As anthropology assesses an increasing number of reports about abuse, bullying, sexism, and financial misconduct and fraud at its now shooting-star journal HAU, it is important to keep a few basics in mind.
Given that nowadays most people live in societies organized according to capitalist principles and given that few oppose those principles fundamentally, capitalists may well constitute the world’s largest ideology-based formation. Most anthropologists have undoubtedly had encounters with capitalists, who occupy positions in all social strata. Yet, apart from the “usual suspects” such as CEOs, elites, leading politicians, and other members of the transnational capitalist class, our discipline pays little, and certainly not enough, explicit attention to the many who equally support and/or benefit from capitalist principles—be they ordinary employees in governments and in the private sector, subalterns with native title claims, or even social welfare claimants (for the varying scope and scale of anthropological research so far, see Friedman 1999; Kalb 1997; Neveling 2015; Rose 2015; Salverda 2015). Continue reading
This post is part of a feature on the 2017 UK elections, moderated and edited by Patrick Neveling (SOAS, University of London).
As I left Bournemouth train station this afternoon, a homeless man approached me and asked for some change. Shelters in Bournemouth and elsewhere in the United Kingdom charge money to rough sleepers on a per night basis. The going rate is currently four British pounds in Bournemouth, and it is certainly a common experience for commuters returning from Southampton and London to this southwestern English seaside town to be asked to for a contribution to those fees at the train station. In fact, the local council adds further pressure to an anyhow pressurized population of homeless in Bournemouth. As the current Tory government has cut several welfare packages, the number of homeless has risen dramatically across the United Kingdom in recent years.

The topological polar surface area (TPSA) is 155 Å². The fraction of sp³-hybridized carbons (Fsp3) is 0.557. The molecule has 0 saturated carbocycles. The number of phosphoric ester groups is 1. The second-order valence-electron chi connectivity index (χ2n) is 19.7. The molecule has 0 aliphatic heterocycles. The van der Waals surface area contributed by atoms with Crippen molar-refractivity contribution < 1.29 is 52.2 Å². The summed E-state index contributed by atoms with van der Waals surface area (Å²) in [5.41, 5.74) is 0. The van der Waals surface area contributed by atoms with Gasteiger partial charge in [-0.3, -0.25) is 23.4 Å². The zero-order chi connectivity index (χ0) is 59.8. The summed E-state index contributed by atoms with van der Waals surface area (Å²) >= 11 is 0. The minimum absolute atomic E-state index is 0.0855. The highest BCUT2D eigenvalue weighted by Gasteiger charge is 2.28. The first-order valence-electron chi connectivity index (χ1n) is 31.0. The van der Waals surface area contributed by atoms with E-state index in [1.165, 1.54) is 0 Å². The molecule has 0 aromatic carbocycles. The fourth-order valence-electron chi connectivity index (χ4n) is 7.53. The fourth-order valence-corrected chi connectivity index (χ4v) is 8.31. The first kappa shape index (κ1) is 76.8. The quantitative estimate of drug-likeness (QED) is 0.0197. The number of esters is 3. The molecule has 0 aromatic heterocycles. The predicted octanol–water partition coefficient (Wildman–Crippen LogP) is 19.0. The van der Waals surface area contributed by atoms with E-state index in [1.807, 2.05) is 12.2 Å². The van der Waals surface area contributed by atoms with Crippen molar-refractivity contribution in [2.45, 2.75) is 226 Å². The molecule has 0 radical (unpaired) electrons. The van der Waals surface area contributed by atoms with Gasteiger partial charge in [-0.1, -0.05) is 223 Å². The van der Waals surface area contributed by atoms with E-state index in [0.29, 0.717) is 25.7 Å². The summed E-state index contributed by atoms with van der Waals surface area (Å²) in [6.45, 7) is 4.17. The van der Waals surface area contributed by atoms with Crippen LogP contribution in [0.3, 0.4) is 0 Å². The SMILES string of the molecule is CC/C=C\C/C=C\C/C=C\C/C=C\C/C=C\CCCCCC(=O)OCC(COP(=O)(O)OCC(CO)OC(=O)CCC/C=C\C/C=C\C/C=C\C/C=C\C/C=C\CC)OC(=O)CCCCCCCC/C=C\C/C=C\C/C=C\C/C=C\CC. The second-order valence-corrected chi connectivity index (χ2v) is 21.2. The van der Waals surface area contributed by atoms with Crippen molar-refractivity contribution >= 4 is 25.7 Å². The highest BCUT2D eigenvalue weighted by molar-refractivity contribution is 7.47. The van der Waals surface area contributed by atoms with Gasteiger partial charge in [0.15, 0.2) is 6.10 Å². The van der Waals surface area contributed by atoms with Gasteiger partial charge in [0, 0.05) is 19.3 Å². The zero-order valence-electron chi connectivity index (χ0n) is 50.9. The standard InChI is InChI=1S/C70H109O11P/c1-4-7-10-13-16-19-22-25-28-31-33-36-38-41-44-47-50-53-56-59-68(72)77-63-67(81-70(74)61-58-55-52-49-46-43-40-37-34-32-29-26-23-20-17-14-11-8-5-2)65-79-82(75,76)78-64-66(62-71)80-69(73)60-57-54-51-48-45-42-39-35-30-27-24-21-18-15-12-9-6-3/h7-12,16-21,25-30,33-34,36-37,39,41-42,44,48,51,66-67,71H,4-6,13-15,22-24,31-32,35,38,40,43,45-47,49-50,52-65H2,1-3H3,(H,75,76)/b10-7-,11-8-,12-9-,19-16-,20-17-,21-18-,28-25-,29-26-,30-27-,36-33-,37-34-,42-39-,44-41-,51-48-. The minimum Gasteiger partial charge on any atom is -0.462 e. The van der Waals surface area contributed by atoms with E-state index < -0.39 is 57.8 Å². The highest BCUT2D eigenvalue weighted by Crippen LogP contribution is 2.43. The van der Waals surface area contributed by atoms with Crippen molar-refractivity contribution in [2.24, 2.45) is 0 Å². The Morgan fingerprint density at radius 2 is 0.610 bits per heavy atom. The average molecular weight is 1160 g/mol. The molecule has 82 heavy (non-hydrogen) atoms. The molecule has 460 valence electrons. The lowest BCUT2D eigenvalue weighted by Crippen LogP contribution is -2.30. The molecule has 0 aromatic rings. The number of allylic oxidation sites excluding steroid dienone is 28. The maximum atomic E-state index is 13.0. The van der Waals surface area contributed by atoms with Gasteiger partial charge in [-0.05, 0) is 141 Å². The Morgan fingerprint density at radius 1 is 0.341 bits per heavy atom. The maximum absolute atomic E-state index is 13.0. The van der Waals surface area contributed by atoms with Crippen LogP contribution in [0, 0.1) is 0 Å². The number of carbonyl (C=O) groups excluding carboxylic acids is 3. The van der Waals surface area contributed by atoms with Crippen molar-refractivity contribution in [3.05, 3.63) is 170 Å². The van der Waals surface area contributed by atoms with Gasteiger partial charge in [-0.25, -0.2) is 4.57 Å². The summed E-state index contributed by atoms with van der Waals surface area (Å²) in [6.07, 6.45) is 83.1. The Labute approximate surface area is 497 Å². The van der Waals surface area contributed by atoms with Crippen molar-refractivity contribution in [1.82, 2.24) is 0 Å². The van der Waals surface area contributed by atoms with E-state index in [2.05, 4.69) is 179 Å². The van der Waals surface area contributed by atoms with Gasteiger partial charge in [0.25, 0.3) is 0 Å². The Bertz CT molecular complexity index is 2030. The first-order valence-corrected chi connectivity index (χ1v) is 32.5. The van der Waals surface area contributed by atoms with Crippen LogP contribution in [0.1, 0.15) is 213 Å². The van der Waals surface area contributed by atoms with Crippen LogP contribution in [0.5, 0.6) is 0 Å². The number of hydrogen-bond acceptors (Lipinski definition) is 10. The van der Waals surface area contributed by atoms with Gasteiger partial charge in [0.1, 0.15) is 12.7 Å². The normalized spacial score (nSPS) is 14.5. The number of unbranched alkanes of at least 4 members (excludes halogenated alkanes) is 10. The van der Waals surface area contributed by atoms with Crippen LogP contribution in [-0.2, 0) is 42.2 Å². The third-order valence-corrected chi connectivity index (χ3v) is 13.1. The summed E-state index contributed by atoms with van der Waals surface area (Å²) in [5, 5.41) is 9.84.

On 1 November 1950, two Puerto Rican males tried to shoot their way into the provisional White House in Washington, D.C., aiming to kill President Harry S. Truman. Allegedly, the assassins were members of the Puerto Rican Nationalist Party, an underground resistance movement opposed to US colonialism on that Caribbean island and portrayed by a subsequent report to the US House of Representatives Committee on Interior and Insular Affairs as “a handful of independence fanatics…replete with terror” supported by the US Communist Party.